Left: A view of the Sucre skyline. Right: A map of Bolivia with key cities highlighted.
Sucre is a big tourist destination in Bolivia, due to it’s well preserved colonial architecture. It’s home to the Supreme Court of Bolivia and one of the oldest universities in the world. The city itself is organized in a grid in the European style, with lots of narrow streets and corridors. Apparently lots of people also move there to study Spanish (which is great for me, because I’ll definitely need a great course to get up-to-speed). The main sport in Sucre is football (aka. soccer), as would be expected in South America!
If you’re like me you would be thinking, “Well, Bolivia is in SOUTH America, so it must be warm there right?”. However, that’s not really the case. When we visited Bolivia in June 2014, I actually wore a toque to sleep every night! Similar to where I was living in Nepal, although the temperature doesn’t go below zero, there is no heating or insulation. So 10 degrees feels a lot colder than it would here, because you never get a chance to warm up. Sucre is located 2,810 meters (9,214 feet) above sea-level. Due to this, some people experience varying degrees of altitude sickness when they arrive in the country. It also means that the temperature stays fairly stable all year round, and it never gets very hot or freezing in the city.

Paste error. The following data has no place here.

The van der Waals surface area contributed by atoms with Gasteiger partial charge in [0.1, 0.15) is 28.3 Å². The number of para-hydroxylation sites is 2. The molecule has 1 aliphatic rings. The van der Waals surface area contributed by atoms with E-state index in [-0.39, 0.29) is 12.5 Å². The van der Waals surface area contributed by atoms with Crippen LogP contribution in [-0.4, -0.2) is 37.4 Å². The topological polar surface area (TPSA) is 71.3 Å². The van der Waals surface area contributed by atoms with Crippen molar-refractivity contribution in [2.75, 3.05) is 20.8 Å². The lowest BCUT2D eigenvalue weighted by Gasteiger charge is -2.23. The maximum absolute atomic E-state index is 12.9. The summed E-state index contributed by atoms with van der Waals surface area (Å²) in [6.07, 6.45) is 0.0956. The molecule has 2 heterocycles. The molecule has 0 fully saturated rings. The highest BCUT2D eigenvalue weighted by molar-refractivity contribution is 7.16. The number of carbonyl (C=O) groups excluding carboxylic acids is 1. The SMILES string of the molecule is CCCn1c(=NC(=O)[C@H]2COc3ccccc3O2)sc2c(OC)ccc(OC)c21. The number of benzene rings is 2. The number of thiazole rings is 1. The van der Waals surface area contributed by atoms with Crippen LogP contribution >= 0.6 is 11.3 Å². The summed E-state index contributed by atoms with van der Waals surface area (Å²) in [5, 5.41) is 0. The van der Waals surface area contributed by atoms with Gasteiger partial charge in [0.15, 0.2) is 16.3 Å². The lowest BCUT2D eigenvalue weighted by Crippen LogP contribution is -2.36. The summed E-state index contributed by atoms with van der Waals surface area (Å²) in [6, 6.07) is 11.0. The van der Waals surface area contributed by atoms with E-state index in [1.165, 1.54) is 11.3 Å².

The temperature is about the same all year – ranging from about 15 to 25 degrees Celsius – perfect fall weather (apparently the weather was also preferred by the royals throughout history).
I hope you learned a bit more about where I’ll be going. I’m sure I’m going to learn tons more over the next year, and I’ll be sure to share it with all of you! But as always, if you have any questions you’re wondering about – shoot me a message – and I’ll look into it for a future blog. 🙂
Check out my other blogs about my upcoming move to Bolivia:
- So, are you like freaking out? You leave in less than 2 months!
- What will you be doing in Bolivia when you arrive in August?